• types of insulation

    What Is the Best Type of Insulation for Your Attic?

    Attic insulation is the best way to keep your home warm in winter and cool in summer without costing you a fortune in energy bills. If you are like most homeowners, a visit to the attic is only preserved for when you have to get decorations or store more boxes up there.

    However, if you plan on reducing your carbon footprint, you need to start paying attention to what’s happening up there.

    How to Choose the Right Attic Insulation for Your Home

    Spray foam insulation

    This type of insulation is perfect for areas in your attic that are irregular and hard to reach. The insulation material is sprayed into wall cavities, where it expands and solidifies into a hard foam barrier. If your attic is really big, use a pressure sprayer to ensure you get the foam evenly distributed.   

    For this type of insulation, ensure it is professionally done. It may seem easy but there’s more to it than aiming a spray hose in your attic.

    Blanket batts and rolls

    Blankets, batts and rolls, are by far the easiest type of insulation to install which is why it is preferred by homeowners who are into DIY projects. It is made from fiberglass, but there are others that are made from wool, cotton, or plastic. 

    This type of insulation comes in different thicknesses and lengths and can be easily cut to smaller pieces’ that will fit the intended area. When installing blankets batts and rolls, ensure that you’re in protective gear as fiberglass is an irritant

    Rigid foam panels

    This type of insulation is perfect for unfinished walls, ceilings and floors. If your home has a cathedral ceiling, rigid foam panels would help reduce the heat conducted through the attic’s elements. Their R-values range between 4 and 6.5 meaning that they are highly efficient in saving energy.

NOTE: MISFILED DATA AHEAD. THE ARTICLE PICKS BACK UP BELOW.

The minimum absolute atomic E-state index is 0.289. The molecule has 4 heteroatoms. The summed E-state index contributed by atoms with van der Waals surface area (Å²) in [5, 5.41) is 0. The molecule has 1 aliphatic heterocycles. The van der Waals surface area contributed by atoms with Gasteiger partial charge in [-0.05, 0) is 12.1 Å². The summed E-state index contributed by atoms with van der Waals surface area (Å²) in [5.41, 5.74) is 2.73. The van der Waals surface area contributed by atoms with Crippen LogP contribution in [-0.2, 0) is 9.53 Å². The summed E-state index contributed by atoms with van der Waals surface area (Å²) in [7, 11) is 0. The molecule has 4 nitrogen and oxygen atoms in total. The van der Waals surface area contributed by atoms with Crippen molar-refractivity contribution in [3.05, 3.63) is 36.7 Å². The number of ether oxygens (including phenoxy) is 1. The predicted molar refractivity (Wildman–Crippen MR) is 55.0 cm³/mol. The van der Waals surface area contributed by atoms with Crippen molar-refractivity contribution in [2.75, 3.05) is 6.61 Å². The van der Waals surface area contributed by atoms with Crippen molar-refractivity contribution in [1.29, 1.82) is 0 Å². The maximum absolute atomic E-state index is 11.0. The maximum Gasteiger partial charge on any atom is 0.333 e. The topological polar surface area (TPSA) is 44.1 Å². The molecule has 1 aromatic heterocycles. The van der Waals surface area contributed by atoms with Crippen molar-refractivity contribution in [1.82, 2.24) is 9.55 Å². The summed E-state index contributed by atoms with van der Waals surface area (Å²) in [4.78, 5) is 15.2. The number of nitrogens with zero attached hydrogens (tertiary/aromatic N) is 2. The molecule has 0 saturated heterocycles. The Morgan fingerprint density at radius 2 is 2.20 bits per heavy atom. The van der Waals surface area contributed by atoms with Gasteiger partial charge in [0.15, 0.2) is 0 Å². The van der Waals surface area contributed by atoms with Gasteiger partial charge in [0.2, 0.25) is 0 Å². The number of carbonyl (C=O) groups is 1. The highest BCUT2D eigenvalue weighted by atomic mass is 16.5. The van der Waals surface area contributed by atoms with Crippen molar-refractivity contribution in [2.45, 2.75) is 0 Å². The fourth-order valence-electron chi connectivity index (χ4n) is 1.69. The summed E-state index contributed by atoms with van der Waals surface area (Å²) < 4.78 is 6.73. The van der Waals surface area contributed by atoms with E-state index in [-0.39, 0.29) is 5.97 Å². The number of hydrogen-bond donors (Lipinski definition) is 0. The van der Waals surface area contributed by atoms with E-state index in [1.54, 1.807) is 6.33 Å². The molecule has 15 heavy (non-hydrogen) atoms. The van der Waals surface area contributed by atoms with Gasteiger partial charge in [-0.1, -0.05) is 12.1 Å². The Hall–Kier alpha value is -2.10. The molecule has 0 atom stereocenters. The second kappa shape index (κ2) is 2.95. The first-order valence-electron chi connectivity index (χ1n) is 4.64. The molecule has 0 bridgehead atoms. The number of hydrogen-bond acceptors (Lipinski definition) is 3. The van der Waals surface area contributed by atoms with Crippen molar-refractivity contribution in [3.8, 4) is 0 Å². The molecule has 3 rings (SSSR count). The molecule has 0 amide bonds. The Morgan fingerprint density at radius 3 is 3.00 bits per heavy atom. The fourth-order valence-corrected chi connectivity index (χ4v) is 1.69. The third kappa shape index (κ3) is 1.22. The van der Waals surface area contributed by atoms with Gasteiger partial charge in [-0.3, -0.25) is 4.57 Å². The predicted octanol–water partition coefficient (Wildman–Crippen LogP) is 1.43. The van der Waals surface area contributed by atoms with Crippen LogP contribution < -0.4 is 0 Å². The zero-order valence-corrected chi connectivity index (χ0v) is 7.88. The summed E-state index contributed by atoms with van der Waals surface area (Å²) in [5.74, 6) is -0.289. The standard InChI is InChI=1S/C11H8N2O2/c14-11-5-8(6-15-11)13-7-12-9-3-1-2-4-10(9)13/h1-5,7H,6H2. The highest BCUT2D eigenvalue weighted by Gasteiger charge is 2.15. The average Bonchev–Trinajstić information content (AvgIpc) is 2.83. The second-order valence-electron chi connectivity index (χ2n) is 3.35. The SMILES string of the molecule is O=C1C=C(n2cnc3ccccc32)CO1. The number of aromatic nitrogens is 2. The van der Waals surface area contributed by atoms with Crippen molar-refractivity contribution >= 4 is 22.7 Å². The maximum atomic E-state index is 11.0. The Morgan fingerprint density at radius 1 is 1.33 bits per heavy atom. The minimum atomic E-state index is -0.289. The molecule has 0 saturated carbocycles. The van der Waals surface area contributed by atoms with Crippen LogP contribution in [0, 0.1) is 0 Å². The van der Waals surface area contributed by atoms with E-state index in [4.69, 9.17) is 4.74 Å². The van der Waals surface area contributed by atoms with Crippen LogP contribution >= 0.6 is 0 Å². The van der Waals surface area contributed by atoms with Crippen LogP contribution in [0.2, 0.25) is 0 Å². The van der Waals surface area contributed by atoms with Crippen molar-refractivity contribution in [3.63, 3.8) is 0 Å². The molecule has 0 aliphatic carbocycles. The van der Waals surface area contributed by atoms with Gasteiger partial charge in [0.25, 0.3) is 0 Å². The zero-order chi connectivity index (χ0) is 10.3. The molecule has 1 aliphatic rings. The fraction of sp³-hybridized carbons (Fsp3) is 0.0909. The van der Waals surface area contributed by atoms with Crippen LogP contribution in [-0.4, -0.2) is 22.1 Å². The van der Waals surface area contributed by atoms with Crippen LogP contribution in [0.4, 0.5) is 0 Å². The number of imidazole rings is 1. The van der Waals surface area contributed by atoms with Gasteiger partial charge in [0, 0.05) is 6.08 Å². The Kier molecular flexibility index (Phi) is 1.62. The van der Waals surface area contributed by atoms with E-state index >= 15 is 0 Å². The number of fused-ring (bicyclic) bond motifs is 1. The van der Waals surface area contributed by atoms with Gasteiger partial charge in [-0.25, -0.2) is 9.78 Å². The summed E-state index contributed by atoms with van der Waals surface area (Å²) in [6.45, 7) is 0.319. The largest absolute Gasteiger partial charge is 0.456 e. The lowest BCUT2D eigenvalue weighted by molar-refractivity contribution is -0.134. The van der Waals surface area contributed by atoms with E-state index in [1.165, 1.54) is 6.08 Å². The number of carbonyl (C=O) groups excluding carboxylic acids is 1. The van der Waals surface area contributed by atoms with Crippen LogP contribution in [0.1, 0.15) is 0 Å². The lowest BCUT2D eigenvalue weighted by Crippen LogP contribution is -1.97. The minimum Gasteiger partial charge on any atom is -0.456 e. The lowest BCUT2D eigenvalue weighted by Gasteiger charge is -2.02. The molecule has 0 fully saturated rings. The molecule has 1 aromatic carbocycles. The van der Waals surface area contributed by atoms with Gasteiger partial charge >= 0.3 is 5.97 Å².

One of the downsides, however, is that it must be tightly fitted to create an airtight barrier and it is susceptible to UV rays damage.  

    Reflective barriers

    This insulation is also referred to as a radiant barrier. 

    Reflective barriers reduce heat transfers from the roof’s underside. Studies show that when reflective barriers are used in warm climates, they can reduce cooling costs by 5% to 10%.1

    The reflective surface of the barrier prevents the heat from being absorbed and emitted as radiation.

    Loose-fill insulation

    This is where insulation made of loose particles is blown into your attic. The beauty of this type of insulation is that it can conform to any space in your attic without compromising the structural integrity of the attic.

    Types of Insulation for Your Attic

    There are several factors you should consider when installing attic insulation including the flammability of the material. You should also check for allergens and the R-value of the insulation material in relation to your local climate.

    Links to sources used:

    1. Radiant Barriers | Department of Energy – Energy.gov – https://www.energy.gov/energysaver/weatherize/insulation/radiant-barriers
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